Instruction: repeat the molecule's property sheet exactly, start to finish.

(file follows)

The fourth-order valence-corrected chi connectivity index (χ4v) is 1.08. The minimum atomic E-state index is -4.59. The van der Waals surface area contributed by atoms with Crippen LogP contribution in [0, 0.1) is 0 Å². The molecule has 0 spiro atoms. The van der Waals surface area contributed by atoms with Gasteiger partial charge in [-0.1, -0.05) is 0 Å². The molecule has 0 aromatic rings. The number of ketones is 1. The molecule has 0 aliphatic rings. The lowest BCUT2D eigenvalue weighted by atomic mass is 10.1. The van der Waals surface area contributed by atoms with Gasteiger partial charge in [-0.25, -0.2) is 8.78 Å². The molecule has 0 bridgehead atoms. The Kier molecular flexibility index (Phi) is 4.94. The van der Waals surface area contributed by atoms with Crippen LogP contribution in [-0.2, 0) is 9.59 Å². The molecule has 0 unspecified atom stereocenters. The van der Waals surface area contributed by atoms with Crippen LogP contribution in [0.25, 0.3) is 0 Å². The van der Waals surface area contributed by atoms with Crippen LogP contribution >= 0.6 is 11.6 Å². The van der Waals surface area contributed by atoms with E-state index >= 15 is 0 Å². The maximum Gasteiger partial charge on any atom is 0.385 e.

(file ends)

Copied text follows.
The fourth-order valence-corrected chi connectivity index (χ4v) is 1.08. The minimum atomic E-state index is -4.59. The van der Waals surface area contributed by atoms with Crippen LogP contribution in [0, 0.1) is 0 Å². The molecule has 0 spiro atoms. The van der Waals surface area contributed by atoms with Gasteiger partial charge in [-0.1, -0.05) is 0 Å². The molecule has 0 aromatic rings. The number of ketones is 1. The molecule has 0 aliphatic rings. The lowest BCUT2D eigenvalue weighted by atomic mass is 10.1. The van der Waals surface area contributed by atoms with Gasteiger partial charge in [-0.25, -0.2) is 8.78 Å². The molecule has 0 bridgehead atoms. The Kier molecular flexibility index (Phi) is 4.94. The van der Waals surface area contributed by atoms with Crippen LogP contribution in [-0.2, 0) is 9.59 Å². The molecule has 0 unspecified atom stereocenters. The van der Waals surface area contributed by atoms with Crippen LogP contribution in [0.25, 0.3) is 0 Å². The van der Waals surface area contributed by atoms with Crippen LogP contribution >= 0.6 is 11.6 Å². The van der Waals surface area contributed by atoms with E-state index >= 15 is 0 Å². The maximum Gasteiger partial charge on any atom is 0.385 e.